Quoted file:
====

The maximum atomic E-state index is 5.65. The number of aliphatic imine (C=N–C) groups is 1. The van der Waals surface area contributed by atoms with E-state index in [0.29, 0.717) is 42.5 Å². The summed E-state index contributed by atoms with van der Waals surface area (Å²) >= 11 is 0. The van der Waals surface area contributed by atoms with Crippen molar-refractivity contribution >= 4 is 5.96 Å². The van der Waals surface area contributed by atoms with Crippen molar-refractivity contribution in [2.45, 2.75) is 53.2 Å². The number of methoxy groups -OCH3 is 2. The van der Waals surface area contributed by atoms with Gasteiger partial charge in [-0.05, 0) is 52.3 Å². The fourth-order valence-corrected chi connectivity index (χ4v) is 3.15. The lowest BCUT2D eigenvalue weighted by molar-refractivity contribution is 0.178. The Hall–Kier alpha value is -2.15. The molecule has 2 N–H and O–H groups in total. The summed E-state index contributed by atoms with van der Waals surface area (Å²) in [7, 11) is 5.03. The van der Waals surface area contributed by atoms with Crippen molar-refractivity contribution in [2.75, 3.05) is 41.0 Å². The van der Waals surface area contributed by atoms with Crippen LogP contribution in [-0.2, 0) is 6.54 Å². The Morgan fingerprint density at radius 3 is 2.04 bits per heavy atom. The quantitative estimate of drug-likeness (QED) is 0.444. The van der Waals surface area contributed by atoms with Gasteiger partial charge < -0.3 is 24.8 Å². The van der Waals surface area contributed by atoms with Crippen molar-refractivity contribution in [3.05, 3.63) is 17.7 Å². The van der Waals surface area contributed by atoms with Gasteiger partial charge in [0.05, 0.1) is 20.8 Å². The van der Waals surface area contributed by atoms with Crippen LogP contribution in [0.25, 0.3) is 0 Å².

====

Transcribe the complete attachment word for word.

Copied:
The maximum atomic E-state index is 5.65. The number of aliphatic imine (C=N–C) groups is 1. The van der Waals surface area contributed by atoms with E-state index in [0.29, 0.717) is 42.5 Å². The summed E-state index contributed by atoms with van der Waals surface area (Å²) >= 11 is 0. The van der Waals surface area contributed by atoms with Crippen molar-refractivity contribution >= 4 is 5.96 Å². The van der Waals surface area contributed by atoms with Crippen molar-refractivity contribution in [2.45, 2.75) is 53.2 Å². The number of methoxy groups -OCH3 is 2. The van der Waals surface area contributed by atoms with Gasteiger partial charge in [-0.05, 0) is 52.3 Å². The fourth-order valence-corrected chi connectivity index (χ4v) is 3.15. The lowest BCUT2D eigenvalue weighted by molar-refractivity contribution is 0.178. The Hall–Kier alpha value is -2.15. The molecule has 2 N–H and O–H groups in total. The summed E-state index contributed by atoms with van der Waals surface area (Å²) in [7, 11) is 5.03. The van der Waals surface area contributed by atoms with Crippen molar-refractivity contribution in [2.75, 3.05) is 41.0 Å². The van der Waals surface area contributed by atoms with Crippen LogP contribution in [-0.2, 0) is 6.54 Å². The Morgan fingerprint density at radius 3 is 2.04 bits per heavy atom. The quantitative estimate of drug-likeness (QED) is 0.444. The van der Waals surface area contributed by atoms with Gasteiger partial charge < -0.3 is 24.8 Å². The van der Waals surface area contributed by atoms with Crippen molar-refractivity contribution in [3.05, 3.63) is 17.7 Å². The van der Waals surface area contributed by atoms with Gasteiger partial charge in [0.05, 0.1) is 20.8 Å². The van der Waals surface area contributed by atoms with Crippen LogP contribution in [0.25, 0.3) is 0 Å².